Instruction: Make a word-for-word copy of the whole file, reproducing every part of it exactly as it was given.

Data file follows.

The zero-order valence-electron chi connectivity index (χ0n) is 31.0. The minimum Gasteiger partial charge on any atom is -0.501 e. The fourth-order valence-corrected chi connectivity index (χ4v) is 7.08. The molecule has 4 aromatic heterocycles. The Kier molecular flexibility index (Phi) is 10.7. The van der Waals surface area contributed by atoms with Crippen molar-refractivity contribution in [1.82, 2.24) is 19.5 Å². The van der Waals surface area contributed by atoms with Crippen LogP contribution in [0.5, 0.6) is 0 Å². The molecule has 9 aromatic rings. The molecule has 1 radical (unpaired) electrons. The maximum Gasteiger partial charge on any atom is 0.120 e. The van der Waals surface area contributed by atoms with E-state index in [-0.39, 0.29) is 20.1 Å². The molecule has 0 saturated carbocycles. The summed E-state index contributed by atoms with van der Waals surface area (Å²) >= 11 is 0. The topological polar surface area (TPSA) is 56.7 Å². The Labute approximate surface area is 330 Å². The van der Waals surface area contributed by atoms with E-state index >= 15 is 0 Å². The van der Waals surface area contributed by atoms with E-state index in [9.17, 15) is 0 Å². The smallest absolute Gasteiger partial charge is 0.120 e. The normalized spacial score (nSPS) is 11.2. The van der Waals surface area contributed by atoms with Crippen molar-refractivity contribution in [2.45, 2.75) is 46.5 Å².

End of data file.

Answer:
The zero-order valence-electron chi connectivity index (χ0n) is 31.0. The minimum Gasteiger partial charge on any atom is -0.501 e. The fourth-order valence-corrected chi connectivity index (χ4v) is 7.08. The molecule has 4 aromatic heterocycles. The Kier molecular flexibility index (Phi) is 10.7. The van der Waals surface area contributed by atoms with Crippen molar-refractivity contribution in [1.82, 2.24) is 19.5 Å². The van der Waals surface area contributed by atoms with Crippen LogP contribution in [0.5, 0.6) is 0 Å². The molecule has 9 aromatic rings. The molecule has 1 radical (unpaired) electrons. The maximum Gasteiger partial charge on any atom is 0.120 e. The van der Waals surface area contributed by atoms with E-state index in [-0.39, 0.29) is 20.1 Å². The molecule has 0 saturated carbocycles. The summed E-state index contributed by atoms with van der Waals surface area (Å²) >= 11 is 0. The topological polar surface area (TPSA) is 56.7 Å². The Labute approximate surface area is 330 Å². The van der Waals surface area contributed by atoms with E-state index >= 15 is 0 Å². The van der Waals surface area contributed by atoms with E-state index in [9.17, 15) is 0 Å². The smallest absolute Gasteiger partial charge is 0.120 e. The normalized spacial score (nSPS) is 11.2. The van der Waals surface area contributed by atoms with Crippen molar-refractivity contribution in [2.45, 2.75) is 46.5 Å².